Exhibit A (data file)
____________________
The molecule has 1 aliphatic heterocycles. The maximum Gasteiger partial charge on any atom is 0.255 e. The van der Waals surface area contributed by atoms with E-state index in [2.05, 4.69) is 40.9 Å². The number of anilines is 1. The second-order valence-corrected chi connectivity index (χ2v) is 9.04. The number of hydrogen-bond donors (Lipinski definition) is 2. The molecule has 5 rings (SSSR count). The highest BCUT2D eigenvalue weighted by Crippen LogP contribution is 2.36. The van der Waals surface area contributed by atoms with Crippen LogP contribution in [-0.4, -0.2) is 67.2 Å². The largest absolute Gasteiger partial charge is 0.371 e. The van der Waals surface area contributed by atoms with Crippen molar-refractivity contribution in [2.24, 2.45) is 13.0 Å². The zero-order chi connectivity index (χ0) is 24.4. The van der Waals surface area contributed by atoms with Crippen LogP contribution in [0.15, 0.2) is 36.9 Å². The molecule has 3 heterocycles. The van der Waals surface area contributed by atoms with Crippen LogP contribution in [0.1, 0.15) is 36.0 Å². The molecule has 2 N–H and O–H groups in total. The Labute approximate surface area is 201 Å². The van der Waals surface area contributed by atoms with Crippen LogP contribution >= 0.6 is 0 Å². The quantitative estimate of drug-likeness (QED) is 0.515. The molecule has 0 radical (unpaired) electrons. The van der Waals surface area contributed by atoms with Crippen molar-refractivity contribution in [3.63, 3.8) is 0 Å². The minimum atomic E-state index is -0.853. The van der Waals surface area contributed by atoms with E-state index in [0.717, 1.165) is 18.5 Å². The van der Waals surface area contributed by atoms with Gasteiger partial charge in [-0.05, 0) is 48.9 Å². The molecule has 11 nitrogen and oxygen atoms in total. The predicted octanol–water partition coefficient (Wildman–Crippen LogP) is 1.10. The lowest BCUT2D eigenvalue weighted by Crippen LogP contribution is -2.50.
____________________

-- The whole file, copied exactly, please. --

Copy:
The molecule has 1 aliphatic heterocycles. The maximum Gasteiger partial charge on any atom is 0.255 e. The van der Waals surface area contributed by atoms with E-state index in [2.05, 4.69) is 40.9 Å². The number of anilines is 1. The second-order valence-corrected chi connectivity index (χ2v) is 9.04. The number of hydrogen-bond donors (Lipinski definition) is 2. The molecule has 5 rings (SSSR count). The highest BCUT2D eigenvalue weighted by Crippen LogP contribution is 2.36. The van der Waals surface area contributed by atoms with Crippen LogP contribution in [-0.4, -0.2) is 67.2 Å². The largest absolute Gasteiger partial charge is 0.371 e. The van der Waals surface area contributed by atoms with Crippen molar-refractivity contribution in [2.24, 2.45) is 13.0 Å². The zero-order chi connectivity index (χ0) is 24.4. The van der Waals surface area contributed by atoms with Crippen LogP contribution in [0.15, 0.2) is 36.9 Å². The molecule has 3 heterocycles. The van der Waals surface area contributed by atoms with Crippen LogP contribution in [0.1, 0.15) is 36.0 Å². The molecule has 2 N–H and O–H groups in total. The Labute approximate surface area is 201 Å². The van der Waals surface area contributed by atoms with Crippen LogP contribution >= 0.6 is 0 Å². The quantitative estimate of drug-likeness (QED) is 0.515. The molecule has 0 radical (unpaired) electrons. The van der Waals surface area contributed by atoms with Crippen molar-refractivity contribution in [3.63, 3.8) is 0 Å². The minimum atomic E-state index is -0.853. The van der Waals surface area contributed by atoms with E-state index in [0.717, 1.165) is 18.5 Å². The van der Waals surface area contributed by atoms with Gasteiger partial charge in [-0.05, 0) is 48.9 Å². The molecule has 11 nitrogen and oxygen atoms in total. The predicted octanol–water partition coefficient (Wildman–Crippen LogP) is 1.10. The lowest BCUT2D eigenvalue weighted by Crippen LogP contribution is -2.50.